It's the story of one man's experience in 4 different concentration camps over 3 years. He details the brutal, unimaginable treatment that he endured, the loss of everyone he loved, and how, through all of that, he didn't lose meaning in his life. A practicing psychiatrist both before and after the war, he explains that having meaning, much more than striving for pleasure or power, will help you get through life's challenges and allow you to be happy.

Background:

In 1942, just nine months after his marriage, Frankl and his family were sent to the Theresienstadt concentration camp. His father died there of starvation and pneumonia. In 1944, Frankl and the surviving members of his family were transported to Auschwitz, where his mother and brother were murdered in the gas chambers. His wife died later of typhus in Bergen-Belsen. Frankl spent three years in four concentration camps.

While head of the Neurological Department at the general Polyclinic Hospital, Frankl wrote Man’s Search for Meaning over a nine-day period. The book, originally titled A Psychologist Experiences the Concentration Camp, was released in German in 1946. The English translation of Man's Search for Meaning was published in 1959, and became an international bestseller.

The book is 50% his account of surviving in the camps and 50% his theory of Logotherapy that he believes is a better psychiatric approach to dealing with neuroses like anxiety and depression.

Top 10 Takeaways:

Rating:

Final Thought:

            I am so moved after reading this book that I don't want it to leave my side.  Like I literally want to carry it around in my backpack wherever I go.

            I just never want to forget how I felt reading it. The thoughts of what we as humans a capable of doing to others and at the same time what we are able to survive while maintaining our humanity.

            And I didn't mention it above, but I don't want to forget the story of Dr. J – You can never predict the future actions of a man. People can change in radical ways.

Other quotes I loved:

I set a goal to do the splits this year.

I've never done the splits.  I'm not even close. Here's my laughable starting photo.

And yet the goal doesn't really matter.

What matters is my mental model of how I, Diana, learn to do new things. Sometimes impossible seeming things. And my real goal is to learn the flaws in this model and update it using the splits as my vehicle. 

Setting and achieving your goals are nothing more than wishes.

And even if you have a plan for accomplishing your goal, that's not as strong as having a mental model for how you as a person generally achieve goals.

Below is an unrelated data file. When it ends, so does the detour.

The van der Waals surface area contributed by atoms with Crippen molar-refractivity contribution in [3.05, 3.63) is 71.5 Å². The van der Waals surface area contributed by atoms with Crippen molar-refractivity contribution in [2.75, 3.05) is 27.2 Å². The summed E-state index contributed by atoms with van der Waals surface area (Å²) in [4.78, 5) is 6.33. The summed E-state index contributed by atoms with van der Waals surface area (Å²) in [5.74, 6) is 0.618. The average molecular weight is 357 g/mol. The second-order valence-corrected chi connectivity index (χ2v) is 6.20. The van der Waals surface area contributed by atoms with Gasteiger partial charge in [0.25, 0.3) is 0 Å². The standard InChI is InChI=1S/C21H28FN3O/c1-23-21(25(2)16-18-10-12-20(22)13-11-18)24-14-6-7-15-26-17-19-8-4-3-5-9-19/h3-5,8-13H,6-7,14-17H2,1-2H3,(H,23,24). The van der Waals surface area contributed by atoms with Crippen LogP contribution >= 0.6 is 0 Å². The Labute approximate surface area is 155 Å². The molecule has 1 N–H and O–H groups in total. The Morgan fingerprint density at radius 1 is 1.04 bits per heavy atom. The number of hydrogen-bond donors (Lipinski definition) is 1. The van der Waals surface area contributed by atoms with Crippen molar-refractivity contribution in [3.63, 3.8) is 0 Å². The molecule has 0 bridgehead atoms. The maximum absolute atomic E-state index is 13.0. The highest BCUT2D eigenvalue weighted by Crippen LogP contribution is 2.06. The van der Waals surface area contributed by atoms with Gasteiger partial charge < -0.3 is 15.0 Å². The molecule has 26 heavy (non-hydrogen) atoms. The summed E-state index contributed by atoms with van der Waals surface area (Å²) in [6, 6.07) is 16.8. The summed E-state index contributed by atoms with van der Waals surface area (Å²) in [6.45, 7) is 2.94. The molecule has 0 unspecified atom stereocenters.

This Goals Achievement Mental Model would include answers to the following questions:

  1. Have you set and achieved similar goals in the past? If not, let's start at ground zero of what might be going wrong. If you do have a track record of setting and achieving goals, then what has helped you get to the finish line?  Was it the right methodology? A coach? An accountability buddy? Journaling about your experience? Public pressure? (That last one is my go-to 😂)
  2. Have you consistently built new habits to achieve your goals in the past? How much time can you really commit to each day or each week? What does it take for you to create new habits?
  3. Have you been able to overcome challenges or setbacks in the past? Have you hit roadblocks in your previous pursuits? (I can't think of a goal I've set and achieved without – at several points in the process – feeling completely disillusioned and ready to give up.) What do you do in those challenging situations?  What helps you power through?
  4. Have you sought out support or guidance when you needed in the past? If you've never done something before, you're likely starting with a terrible game plan on how to get there. What has worked for you in the past to seek out guidance to make progress and get over hurdles?

My goal is not just to achieve new things each year, it's to refine my philosophy about how I achieve things. Tweaking my mental model each year gives me a clear roadmap to follow, making it easier to stay on track and avoid getting sidetracked or discouraged.  And it helps me spend my time better.  I'm dedicating 15 minutes a day to doing the splits.  That's a very big return on a minimal output.

So, while the setting and achieving your goal itself may be important, your personal methodology of how you accomplish goals or resolutions is a lot more valuable to your long term growth.  If you can upgrade your mental model for achieving goals each year, you'll find that your growth becomes exponential.  

Don't get me wrong, I do want to hear about your New Year's Resolutions! It's fun to go for big things!  It's just that the goal itself doesn't interest me nearly as much as your mental model to get there.

Many of our daily actions are habitual, meaning they are performed automatically and without conscious thought. It's a useful way for us to save mental energy and streamline tasks that are performed frequently.